David Cay Johnston has responded to my post about his article about me, and I have written an additional response below his. One more point though, based on my conversation this morning with Jeff Cottrell of Tax Analysts, who returned my call there inquiring about a subscription to tax notes.
Me: How much is a subscription to Tax Notes?
Mr. Cottrell: $2000.
Me: Are there any discounts?
Mr. Cottrell: "That's the lowest subscription cost that we offer it to anybody."
Me: What if I can't afford $2,000?
Mr. Cottrell: Are you a practitioner? It could be a business expense.
Me: No, I'm not a practitioner, I am a member of the public. You are a non-profit that says your mission is to educate members of the public. I'm a member of the public and I'd like to be educated, but I don't have an extra $2,000. Are you saying I'm out of luck?
Mr. Cottrell: "We're a publishing company."
As I say in my response to Mr. Johnston, if there were a genuine public service mission, they wouldn't be charging $2000 to subscribers and hiding the content behind a pay wall. They'd be making the information freely available on the open internet to anyone who wants it, and raising money like other real charities, by seeking voluntary support from the public, rather than by selling expensive tax-deductable-as-a-business-expense subscriptions to tax professionals.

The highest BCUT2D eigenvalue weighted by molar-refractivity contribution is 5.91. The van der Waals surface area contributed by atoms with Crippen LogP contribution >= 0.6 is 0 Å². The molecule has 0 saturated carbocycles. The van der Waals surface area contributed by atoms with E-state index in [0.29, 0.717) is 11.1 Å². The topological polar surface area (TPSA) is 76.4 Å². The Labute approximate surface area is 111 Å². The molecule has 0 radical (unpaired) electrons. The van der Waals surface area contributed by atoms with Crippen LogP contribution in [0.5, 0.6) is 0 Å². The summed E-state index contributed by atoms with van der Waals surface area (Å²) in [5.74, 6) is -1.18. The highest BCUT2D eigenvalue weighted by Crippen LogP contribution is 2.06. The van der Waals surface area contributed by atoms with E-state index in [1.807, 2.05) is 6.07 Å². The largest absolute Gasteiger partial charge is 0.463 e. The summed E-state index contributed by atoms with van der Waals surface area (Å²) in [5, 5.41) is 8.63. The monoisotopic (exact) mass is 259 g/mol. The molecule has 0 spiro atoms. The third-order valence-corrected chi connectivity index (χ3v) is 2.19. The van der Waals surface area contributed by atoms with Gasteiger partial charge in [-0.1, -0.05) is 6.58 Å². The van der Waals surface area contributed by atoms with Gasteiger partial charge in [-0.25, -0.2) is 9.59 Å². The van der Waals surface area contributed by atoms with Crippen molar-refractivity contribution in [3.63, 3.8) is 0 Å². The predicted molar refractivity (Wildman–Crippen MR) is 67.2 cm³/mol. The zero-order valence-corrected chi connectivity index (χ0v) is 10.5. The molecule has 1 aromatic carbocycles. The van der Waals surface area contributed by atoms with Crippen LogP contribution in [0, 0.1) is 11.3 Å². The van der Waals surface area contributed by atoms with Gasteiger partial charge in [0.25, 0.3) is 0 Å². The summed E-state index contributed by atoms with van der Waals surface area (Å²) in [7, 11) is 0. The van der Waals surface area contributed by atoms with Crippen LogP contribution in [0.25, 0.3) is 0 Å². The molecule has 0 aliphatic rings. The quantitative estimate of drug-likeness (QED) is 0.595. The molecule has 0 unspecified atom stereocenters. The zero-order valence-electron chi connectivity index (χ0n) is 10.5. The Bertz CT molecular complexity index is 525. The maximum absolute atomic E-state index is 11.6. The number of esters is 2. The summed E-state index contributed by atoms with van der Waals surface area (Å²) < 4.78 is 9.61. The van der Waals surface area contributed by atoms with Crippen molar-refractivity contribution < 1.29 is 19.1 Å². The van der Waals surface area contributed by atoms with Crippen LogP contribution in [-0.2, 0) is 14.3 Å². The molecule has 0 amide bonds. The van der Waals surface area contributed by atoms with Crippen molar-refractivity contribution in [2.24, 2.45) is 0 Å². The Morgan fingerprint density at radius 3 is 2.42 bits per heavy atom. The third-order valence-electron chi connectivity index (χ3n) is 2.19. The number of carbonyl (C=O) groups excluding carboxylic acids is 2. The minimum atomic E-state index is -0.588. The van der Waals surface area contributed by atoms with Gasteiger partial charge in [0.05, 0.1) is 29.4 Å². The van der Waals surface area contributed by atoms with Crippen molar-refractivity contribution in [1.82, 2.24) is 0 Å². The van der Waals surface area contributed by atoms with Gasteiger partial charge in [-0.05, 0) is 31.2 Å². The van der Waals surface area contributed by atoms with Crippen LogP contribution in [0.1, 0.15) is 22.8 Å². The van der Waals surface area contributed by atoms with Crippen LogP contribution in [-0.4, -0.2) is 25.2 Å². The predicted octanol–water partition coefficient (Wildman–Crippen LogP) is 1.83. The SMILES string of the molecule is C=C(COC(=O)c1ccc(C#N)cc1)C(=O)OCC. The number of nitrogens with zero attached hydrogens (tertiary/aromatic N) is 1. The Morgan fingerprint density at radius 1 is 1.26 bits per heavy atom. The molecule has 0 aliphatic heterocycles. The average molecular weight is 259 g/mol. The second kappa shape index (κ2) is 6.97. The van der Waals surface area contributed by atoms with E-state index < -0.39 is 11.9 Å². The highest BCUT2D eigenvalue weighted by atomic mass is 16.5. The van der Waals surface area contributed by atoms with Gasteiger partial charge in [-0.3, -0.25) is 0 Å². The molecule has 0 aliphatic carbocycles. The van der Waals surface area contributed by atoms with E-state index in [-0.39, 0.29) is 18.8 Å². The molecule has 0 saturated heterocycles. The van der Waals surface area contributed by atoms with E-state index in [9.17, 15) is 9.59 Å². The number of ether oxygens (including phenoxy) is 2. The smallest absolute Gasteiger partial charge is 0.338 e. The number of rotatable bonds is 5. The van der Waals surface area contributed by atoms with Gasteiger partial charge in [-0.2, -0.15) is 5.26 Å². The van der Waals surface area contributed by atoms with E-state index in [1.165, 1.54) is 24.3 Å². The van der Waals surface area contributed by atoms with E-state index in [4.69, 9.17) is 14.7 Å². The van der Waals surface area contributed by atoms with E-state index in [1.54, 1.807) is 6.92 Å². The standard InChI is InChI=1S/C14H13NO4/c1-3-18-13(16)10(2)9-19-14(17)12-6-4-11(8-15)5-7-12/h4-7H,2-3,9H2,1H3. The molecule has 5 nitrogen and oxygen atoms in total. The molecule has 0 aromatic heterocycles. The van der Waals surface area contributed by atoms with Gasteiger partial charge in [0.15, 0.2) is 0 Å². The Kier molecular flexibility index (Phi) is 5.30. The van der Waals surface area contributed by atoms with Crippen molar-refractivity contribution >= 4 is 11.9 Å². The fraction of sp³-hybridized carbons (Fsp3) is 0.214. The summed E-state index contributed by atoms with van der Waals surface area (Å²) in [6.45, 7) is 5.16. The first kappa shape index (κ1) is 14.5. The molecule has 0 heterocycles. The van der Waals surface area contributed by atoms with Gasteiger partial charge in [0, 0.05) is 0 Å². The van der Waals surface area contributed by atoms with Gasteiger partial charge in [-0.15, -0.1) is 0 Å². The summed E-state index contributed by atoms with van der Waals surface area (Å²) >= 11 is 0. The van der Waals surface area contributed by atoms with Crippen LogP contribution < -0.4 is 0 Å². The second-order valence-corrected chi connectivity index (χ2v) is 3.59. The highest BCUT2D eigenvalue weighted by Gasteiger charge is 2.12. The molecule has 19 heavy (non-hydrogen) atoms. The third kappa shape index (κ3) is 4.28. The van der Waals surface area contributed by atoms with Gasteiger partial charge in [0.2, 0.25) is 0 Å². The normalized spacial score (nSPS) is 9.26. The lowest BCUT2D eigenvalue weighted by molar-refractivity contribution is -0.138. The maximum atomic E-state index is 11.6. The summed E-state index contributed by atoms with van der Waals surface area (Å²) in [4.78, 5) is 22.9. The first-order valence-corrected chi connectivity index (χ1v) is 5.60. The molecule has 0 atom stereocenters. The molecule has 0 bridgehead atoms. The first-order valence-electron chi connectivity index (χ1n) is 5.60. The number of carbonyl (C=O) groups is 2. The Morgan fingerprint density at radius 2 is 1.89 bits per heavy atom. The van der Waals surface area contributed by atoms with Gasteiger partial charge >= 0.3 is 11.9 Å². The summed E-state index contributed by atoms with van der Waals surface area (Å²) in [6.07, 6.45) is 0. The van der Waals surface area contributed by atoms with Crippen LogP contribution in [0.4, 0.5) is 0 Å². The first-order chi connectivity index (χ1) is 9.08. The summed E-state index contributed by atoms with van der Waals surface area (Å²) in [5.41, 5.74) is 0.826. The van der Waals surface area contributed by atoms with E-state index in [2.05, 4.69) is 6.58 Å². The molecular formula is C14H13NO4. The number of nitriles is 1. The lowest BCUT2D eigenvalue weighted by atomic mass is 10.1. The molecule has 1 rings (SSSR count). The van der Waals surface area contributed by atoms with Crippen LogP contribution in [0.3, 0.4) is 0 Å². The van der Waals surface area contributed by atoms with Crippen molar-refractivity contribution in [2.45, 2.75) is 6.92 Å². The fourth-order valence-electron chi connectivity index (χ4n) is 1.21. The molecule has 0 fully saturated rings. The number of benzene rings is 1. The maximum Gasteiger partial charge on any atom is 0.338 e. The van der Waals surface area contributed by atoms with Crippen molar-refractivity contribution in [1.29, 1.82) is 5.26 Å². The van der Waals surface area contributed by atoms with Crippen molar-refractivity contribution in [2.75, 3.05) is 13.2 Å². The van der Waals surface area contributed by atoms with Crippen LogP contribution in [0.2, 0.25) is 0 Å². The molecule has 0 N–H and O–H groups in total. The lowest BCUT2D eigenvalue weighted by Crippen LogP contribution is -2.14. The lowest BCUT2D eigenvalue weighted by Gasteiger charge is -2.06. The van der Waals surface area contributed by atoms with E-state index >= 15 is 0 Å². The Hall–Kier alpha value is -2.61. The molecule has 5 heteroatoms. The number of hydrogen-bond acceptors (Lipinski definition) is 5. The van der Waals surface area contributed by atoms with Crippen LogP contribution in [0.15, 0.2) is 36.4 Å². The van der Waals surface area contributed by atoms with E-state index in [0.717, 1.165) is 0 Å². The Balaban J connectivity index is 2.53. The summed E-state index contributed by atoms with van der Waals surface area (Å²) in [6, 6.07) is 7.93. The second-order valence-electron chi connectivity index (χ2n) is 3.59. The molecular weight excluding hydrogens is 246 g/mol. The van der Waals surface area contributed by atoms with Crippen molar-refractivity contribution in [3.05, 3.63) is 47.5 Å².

Mr. Cottrell made the case that Harvard is a non-profit, and it charges tuition of tens of thousands of dollars a year. But Harvard also offers financial aid scholarships to those who can't afford tuition. Non-profit hospitals that charge for expensive surgeries also offer charity care to those who can't pay. That's why they are non-profits.
Based on my conversation with Mr. Cottrell, I came away with the idea that Tax Analysts is not a charity with a mission of educating the public, but a tax-exempt business with a mission of educating tax professionals who have $2,000 to spend on a subscription as a business expense.